The Northridge earthquake, in particular, demonstrated that the requirements for welded beam-column connections were insufficient to prevent connection failure or damage. Mainly, the failure in beam-column welded connection is a premature brittle failure [2]. Initially, the failure is thought to be due to poor workmanship. Later it was found that the assumptions were wrong. Investigations on beam-column bolted connections, plastic hinge formation, reduced beam sections etc. got accelerated after these earthquakes. Efforts were also made to make non-seismically designed existing buildings compatible with low-intensity earthquakes.

    2. Plastic Hinge

      The plastic limit analysis assumes that a rapid transition from elastic to ideally plastic behaviour occurs at a particular value of a moment, known as the plastic moment, denoted by Mp. When the plastic moment is reached, a plastic hinge is produced in the member. The hypothesis states that a plastic

      hinge, as opposed to a frictionless hinge, permits enormous rotations to take place at a constant plastic moment. A short beam is encircled by plastic hinges. Depending on the cross- sections and load distributions, these lengths' actual values can vary. However, thorough analysis has revealed that it suffices to treat beams as rigid-plastic, with plasticity restricted to plastic hinges in specific areas. Even if this assumption is adequate for limit state analysis, the spread of plasticity along plastic hinge lengths can be taken into consideration using finite element formulas. It is possible to create a kinematic mechanism that allows the system to move without restriction by incorporating a plastic hinge at a plastic limit load into a statically determined beam. It's referred to as the collapse mechanism. Every level of the beam's static indeterminacy requires the attachment of an additional plastic hinge to construct a collapse mechanism. With the help of reduced beam sections, the plastic hinge is introduced at a predetermined location to avoid brittle failure of the structures. Perfect incorporation of the plastic hinge and its performance saves human lives and property. Intentionally, the location of the failure is shifted towards an insensitive zone from the critical zone.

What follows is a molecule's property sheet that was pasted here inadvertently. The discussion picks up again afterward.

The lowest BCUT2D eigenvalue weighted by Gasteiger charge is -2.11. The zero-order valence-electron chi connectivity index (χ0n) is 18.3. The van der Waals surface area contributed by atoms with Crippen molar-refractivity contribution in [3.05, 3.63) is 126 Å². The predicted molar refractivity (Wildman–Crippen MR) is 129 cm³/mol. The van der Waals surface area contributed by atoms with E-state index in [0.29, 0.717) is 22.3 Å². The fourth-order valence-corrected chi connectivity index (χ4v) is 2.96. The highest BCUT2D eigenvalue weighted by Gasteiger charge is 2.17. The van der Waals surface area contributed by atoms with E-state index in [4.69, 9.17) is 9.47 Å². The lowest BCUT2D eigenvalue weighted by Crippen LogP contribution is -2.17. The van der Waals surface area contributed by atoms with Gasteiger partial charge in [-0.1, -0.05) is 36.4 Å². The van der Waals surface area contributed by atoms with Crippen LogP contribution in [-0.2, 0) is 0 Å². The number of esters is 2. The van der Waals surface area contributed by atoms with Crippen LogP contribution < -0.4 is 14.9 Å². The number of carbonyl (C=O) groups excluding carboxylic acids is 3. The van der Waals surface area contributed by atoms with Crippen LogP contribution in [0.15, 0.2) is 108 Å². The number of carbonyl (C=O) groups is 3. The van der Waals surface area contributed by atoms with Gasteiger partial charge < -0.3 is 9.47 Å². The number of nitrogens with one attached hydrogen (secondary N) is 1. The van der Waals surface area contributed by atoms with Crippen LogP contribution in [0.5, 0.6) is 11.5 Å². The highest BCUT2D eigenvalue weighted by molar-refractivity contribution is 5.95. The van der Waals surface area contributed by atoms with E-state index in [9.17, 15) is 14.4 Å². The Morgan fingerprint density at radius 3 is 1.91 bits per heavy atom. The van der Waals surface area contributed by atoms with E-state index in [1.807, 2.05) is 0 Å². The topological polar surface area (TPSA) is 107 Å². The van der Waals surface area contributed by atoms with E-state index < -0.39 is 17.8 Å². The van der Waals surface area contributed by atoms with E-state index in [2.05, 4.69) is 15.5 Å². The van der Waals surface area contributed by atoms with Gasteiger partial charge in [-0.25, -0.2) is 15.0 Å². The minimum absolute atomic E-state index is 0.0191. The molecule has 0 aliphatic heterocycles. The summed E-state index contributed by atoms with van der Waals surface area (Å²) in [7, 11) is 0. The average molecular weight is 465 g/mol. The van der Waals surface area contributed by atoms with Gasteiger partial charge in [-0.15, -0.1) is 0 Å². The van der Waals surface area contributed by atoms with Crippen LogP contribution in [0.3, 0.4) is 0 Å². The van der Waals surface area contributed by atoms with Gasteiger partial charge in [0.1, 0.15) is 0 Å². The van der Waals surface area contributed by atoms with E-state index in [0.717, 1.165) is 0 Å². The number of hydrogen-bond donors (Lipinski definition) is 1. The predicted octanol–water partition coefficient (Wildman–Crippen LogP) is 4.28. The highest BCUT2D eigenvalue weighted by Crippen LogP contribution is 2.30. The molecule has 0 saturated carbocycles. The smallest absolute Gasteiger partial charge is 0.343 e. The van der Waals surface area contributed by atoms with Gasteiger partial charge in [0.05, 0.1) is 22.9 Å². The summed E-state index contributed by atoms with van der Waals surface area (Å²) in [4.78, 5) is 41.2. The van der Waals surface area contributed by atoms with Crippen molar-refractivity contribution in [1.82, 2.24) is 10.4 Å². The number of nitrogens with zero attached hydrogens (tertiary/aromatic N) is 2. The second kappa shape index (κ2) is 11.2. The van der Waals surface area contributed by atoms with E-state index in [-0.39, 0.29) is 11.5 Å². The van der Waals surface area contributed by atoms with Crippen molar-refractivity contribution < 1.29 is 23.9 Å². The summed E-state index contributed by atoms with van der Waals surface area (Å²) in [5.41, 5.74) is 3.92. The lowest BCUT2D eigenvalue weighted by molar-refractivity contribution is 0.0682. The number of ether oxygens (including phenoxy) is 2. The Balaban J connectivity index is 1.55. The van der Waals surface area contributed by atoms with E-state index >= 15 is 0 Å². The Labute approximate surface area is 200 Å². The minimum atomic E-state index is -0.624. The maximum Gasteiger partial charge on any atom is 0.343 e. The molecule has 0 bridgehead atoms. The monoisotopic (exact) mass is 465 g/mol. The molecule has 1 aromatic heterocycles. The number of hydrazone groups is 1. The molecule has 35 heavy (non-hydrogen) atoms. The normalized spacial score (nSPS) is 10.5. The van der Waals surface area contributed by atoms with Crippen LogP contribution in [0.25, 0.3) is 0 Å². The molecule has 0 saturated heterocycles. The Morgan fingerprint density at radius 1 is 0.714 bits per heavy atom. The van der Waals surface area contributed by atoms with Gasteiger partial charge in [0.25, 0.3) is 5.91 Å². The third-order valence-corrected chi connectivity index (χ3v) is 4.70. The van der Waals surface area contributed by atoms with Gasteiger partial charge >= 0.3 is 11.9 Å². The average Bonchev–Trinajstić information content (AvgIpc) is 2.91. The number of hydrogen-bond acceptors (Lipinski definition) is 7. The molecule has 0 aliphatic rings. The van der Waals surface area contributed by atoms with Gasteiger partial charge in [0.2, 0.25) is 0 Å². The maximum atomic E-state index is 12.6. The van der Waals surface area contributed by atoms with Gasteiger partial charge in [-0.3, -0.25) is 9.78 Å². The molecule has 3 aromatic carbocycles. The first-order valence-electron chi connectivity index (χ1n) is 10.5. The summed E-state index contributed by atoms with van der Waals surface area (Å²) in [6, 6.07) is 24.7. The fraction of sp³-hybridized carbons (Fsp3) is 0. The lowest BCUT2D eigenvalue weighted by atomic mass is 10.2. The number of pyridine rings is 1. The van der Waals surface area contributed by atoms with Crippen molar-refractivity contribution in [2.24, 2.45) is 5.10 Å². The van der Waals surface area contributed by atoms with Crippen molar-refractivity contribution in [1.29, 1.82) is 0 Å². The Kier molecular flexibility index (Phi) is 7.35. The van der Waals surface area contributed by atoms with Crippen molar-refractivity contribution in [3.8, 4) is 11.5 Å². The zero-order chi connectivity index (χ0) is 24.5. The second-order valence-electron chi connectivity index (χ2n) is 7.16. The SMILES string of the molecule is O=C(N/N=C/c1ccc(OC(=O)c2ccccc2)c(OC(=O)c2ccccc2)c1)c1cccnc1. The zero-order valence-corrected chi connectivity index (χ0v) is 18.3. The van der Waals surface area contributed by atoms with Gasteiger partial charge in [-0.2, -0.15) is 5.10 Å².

3. Vierendeel Mechanism

      In perforated steel beams with a single big web aperture, when global shear pressures and Vierendeel moments coexist, the Vierendeel mechanism is always crucial. High shear forces exerted on the beam are linked to this mode of failure. By forming plastic hinges at the corners of the web opening forms and/or at specific locations, the tee parts above the web holes are stretched into a stretched shape. The first reports of this kind of failure for cellular beams and castellated beams were made in 1968 and 1957, respectively [3]. The tee sections above and below the web apertures of a perforated steel beam must support the applied shear as well as the primary and secondary moments. Shear force acting in the tee-sections along the horizontal length of the web opening causes the secondary moment, also known as the Vierendeel moment, to be created. The primary moment is the convectional bending moment. Therefore, the secondary moment is directly influenced by the web opening's horizontal length. Perforated beams with typical web openings have two fundamental mechanisms of collapse in the absence of local or global instability, depending on the shape and location of the web opening.

      1. The top and bottom tee components of the tee have plastic tension and compession stress blocks in areas of considerable overall buckling.

      2. The creation of plastic hinges at the four corners or at specific angles around the web opening causes parallelogram or Vierendeel motion in regions of high shear.

        A single (isolated) web opening introduces three distinct modes of failure at the